Behind the provocative name, Naked Blue is the duo of singer Jennifer Smith and her husband Scott Smith, who plays multiple instruments in addition to serving as engineer and producer of their fifth album, Five by Five. The "naked" part may refer to the lyrical persona Jennifer Smith adopts, a nakedly confessional self quick to admit doubts and uncertainties, and the "blue" to the state of that character's mood much of the time. Scott Smith's musical arrangements employ familiar folk-rock and bluegrass structures to create a pleasant, catchy backup for his wife's singing, which recalls the breathy, rounded tones of Shawn Colvin and Edie Brickell. In that sense, the music is a foil for the message. In a series of first-person narratives (only "Fear of Flight," penned by backup guitarist Todd Wright, is in the third person), the singer explores what must be considered a wistful, flakey sensibility. In "Miami," she phones a significant other whom she has abandoned up north in the snow to escape to sunny Florida. "Sorry about the mess," she says, "I kinda left in a hurry," but her real purpose is not to apologize. Instead, she wants to castigate her partner for such sins as "Reading Proust [does she mispronounce the name deliberately?] and Fortune Magazine," while she prefers "laughing and dancing and sexy summertime dreams." In "What Would You Say?," the singer rehearses the familiar criticism that her companion doesn't talk enough, but then acknowledges that, if he did, "that would change everything," and, anyway, as the song title asks, what would he say? The singer's passive-aggressive stance is targeted at someone other than her spouse in "Christmas," but she is no more sympathetic, here berating a family member for having grown distant over the years. She does not hesitate to turn self-critical ("Sometimes I just hate myself," she sings in "Shame, Shame, Shame"), but you can't help thinking that, if these songs accurately describe a person, that person must not be easy to live with. That said, the enclosed video for "When the Sun Shines Here," from Naked Blue's previous album, Shaving Luck, shows an apparently happy family cavorting on the beach and at an amusement park.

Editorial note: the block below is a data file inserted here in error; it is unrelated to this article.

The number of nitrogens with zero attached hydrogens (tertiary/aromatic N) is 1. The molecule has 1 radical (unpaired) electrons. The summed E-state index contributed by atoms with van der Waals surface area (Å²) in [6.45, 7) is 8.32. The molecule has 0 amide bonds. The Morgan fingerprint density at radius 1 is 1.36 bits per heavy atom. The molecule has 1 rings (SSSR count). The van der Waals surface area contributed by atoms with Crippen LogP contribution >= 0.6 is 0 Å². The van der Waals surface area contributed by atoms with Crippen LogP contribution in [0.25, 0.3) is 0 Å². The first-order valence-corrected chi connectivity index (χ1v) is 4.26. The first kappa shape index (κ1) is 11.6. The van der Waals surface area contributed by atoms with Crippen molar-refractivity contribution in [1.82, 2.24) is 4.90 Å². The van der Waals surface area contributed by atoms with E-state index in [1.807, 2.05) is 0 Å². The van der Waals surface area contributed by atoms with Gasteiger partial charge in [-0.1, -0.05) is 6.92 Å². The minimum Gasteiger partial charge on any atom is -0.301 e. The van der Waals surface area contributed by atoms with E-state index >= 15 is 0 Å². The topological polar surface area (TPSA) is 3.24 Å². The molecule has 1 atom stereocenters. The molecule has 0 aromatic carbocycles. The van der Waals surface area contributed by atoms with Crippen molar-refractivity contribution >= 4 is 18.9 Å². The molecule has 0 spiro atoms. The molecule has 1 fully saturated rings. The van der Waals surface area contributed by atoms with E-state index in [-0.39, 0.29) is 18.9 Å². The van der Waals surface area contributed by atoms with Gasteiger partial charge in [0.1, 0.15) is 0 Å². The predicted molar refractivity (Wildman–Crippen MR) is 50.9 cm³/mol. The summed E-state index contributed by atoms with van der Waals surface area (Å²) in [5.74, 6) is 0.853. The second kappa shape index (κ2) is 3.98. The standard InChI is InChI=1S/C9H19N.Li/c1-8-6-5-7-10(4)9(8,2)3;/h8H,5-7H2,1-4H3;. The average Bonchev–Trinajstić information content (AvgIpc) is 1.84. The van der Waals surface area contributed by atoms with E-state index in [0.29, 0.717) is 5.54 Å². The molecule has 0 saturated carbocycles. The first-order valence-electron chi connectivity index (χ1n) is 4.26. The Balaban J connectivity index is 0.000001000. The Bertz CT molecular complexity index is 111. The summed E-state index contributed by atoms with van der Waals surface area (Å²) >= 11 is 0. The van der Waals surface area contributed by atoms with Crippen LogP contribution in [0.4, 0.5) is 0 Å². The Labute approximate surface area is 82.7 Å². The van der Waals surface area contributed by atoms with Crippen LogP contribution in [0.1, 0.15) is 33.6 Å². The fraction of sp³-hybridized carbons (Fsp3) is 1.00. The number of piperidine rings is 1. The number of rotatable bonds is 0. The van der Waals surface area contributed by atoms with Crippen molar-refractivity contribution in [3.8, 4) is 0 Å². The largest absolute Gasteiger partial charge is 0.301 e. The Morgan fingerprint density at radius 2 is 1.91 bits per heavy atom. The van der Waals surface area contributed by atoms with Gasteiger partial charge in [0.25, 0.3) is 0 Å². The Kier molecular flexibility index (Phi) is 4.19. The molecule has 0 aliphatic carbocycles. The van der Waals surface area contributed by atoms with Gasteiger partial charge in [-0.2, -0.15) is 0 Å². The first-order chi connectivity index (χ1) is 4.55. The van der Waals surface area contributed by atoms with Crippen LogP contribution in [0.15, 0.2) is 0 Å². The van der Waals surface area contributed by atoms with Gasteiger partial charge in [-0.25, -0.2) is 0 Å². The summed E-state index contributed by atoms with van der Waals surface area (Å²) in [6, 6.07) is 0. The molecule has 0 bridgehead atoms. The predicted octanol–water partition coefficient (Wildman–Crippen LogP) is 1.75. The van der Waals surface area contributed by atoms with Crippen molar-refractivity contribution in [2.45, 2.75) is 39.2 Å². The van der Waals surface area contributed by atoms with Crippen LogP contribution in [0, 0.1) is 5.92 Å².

AllMusic Review by William Ruhlmann